Education in Maldives
The traditional system of education that has evolved for centuries composed of three types of institution: Kiyavaage, Makthab, and Madharsaa. Madharsaa usually expanded the curriculum to include more subjects such as literacy skills. This system deserves credit for the high (93% in 1986) literacy rate of The Maldives. Most of the Makthabs teach the young to read and write Dhivehi and Arabic as well as simple arithmetic. Continuous research in upgrading the curriculum goes on. A new national curriculum for primary and middle schools was designed and introduced in 1984. This curriculum incorporate environmental studies, science, Dhivehi language, mathematics, English language, fine arts, physical education and calligraphy.
A number of English medium schools prepare older students as London GCE '0' level candidates. The Center For Higher Secondary Education, a government based educational centre, readies students to sit for the London GCE 'A' level examinations. Maintaining an affiliation to a reputed external examination system at secondary level, the Government has most appropriately innovated and introduced a Fisheries Science Programme into the secondary school, the subject having been offered at GCE '0' level since 1987.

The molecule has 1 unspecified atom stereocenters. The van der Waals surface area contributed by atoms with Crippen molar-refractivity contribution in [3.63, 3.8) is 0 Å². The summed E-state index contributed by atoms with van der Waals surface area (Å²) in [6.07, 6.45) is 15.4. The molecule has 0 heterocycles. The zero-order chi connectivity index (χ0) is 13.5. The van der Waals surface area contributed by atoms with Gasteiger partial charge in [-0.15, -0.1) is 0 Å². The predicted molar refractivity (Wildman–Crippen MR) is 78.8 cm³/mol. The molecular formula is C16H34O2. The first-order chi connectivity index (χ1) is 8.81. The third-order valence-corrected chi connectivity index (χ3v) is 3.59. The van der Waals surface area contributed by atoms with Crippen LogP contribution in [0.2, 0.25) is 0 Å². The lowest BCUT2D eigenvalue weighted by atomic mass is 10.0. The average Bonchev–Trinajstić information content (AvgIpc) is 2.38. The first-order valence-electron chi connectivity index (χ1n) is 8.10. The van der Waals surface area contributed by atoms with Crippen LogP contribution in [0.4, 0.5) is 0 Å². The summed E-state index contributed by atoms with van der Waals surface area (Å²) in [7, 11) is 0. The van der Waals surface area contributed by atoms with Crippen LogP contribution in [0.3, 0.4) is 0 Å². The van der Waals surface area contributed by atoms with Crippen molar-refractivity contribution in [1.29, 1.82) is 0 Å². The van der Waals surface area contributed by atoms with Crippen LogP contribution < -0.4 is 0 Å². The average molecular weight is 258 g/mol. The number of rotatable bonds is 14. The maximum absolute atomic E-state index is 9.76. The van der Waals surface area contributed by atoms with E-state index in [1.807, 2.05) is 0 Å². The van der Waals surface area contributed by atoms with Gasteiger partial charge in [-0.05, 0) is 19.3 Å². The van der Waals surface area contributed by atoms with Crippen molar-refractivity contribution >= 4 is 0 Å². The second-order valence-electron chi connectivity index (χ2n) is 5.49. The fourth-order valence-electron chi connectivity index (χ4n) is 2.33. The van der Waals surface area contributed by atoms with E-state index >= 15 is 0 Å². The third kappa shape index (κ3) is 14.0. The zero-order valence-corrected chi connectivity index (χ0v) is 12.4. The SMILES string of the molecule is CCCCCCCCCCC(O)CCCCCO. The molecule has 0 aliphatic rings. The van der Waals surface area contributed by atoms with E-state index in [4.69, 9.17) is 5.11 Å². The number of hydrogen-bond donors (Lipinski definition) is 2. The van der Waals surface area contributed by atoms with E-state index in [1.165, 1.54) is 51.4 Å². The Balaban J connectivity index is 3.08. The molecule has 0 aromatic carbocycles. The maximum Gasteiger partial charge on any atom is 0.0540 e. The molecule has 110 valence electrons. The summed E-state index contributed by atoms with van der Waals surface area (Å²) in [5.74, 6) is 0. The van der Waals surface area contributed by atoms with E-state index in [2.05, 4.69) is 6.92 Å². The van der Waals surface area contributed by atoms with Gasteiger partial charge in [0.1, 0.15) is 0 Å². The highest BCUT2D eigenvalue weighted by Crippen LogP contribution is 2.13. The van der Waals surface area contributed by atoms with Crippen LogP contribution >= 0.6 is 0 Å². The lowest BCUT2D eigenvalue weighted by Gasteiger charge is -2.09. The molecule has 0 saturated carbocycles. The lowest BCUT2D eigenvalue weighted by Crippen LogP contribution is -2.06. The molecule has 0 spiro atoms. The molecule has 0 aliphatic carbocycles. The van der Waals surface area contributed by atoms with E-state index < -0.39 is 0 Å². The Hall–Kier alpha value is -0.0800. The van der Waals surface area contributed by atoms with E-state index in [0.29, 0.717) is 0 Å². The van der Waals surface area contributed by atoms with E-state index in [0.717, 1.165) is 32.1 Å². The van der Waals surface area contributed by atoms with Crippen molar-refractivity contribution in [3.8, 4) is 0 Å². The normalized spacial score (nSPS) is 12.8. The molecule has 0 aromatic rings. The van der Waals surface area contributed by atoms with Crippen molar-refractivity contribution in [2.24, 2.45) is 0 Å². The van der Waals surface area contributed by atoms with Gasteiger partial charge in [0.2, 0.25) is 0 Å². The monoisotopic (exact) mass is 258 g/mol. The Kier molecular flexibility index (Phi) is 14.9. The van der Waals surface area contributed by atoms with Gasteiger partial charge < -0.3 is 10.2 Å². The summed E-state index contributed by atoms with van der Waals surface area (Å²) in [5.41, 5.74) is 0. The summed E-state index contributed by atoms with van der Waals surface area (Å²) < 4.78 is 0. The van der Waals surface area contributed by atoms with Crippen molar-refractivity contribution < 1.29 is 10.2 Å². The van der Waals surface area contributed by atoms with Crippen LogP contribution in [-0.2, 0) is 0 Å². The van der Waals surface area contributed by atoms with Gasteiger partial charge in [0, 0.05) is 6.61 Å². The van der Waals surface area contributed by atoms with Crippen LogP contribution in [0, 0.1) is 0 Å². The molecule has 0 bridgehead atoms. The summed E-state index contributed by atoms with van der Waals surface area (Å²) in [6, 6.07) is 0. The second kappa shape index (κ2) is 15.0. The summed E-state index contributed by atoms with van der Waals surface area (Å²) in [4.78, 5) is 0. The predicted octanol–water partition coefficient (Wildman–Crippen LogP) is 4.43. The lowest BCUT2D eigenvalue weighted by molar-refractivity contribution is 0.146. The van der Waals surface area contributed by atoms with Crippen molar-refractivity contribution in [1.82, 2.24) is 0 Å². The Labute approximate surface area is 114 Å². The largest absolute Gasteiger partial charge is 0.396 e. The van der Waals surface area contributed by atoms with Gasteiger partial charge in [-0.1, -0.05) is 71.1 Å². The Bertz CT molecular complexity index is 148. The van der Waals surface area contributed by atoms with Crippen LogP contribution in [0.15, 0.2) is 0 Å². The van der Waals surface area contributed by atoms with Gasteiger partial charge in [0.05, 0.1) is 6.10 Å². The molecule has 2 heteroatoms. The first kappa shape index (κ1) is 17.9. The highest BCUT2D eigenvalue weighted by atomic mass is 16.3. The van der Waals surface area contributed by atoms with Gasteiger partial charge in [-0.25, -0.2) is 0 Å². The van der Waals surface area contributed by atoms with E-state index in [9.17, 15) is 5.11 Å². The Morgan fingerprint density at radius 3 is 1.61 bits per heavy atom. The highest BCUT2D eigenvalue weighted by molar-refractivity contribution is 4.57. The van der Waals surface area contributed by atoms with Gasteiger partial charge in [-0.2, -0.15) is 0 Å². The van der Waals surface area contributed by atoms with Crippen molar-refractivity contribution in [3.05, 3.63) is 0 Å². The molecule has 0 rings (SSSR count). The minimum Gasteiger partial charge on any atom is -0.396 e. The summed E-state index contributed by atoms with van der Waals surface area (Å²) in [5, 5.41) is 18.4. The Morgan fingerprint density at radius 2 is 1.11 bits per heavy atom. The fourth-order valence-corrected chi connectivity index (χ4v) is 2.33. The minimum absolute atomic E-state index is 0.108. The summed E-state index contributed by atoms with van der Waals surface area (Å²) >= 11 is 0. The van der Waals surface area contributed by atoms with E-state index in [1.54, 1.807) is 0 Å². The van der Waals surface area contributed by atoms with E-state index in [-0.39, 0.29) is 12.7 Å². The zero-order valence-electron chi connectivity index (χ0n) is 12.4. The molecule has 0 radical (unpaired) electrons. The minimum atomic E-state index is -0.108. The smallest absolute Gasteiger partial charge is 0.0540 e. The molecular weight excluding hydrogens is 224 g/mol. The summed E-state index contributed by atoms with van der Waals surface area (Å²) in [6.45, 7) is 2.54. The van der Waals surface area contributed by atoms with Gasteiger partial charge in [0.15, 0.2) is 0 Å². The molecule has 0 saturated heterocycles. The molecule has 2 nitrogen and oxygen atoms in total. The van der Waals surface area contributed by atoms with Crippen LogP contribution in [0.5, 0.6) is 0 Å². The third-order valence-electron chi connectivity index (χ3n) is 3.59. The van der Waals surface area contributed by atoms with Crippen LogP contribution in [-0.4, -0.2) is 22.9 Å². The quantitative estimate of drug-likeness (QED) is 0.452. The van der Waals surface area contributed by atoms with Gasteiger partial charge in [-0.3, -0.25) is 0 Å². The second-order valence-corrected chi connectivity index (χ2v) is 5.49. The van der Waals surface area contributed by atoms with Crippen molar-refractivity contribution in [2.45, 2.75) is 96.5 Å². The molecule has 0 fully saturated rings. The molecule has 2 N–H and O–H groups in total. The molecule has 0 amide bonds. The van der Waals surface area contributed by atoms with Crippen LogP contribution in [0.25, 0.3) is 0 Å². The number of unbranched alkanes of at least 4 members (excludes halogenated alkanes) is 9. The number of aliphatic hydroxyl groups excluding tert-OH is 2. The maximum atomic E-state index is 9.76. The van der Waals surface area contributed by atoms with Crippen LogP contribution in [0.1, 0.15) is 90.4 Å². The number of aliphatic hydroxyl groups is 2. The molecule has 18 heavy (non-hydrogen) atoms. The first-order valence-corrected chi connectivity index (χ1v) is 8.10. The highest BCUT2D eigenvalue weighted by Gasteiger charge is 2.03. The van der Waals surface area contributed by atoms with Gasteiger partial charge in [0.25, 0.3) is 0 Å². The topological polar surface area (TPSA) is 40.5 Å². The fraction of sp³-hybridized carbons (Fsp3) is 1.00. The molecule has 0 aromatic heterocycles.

As is common in other developing nations, students must travel abroad for a higher education in college or university. In their continuing efforts to upgrade the educational standards, the Maldives' government maintains education as a priority.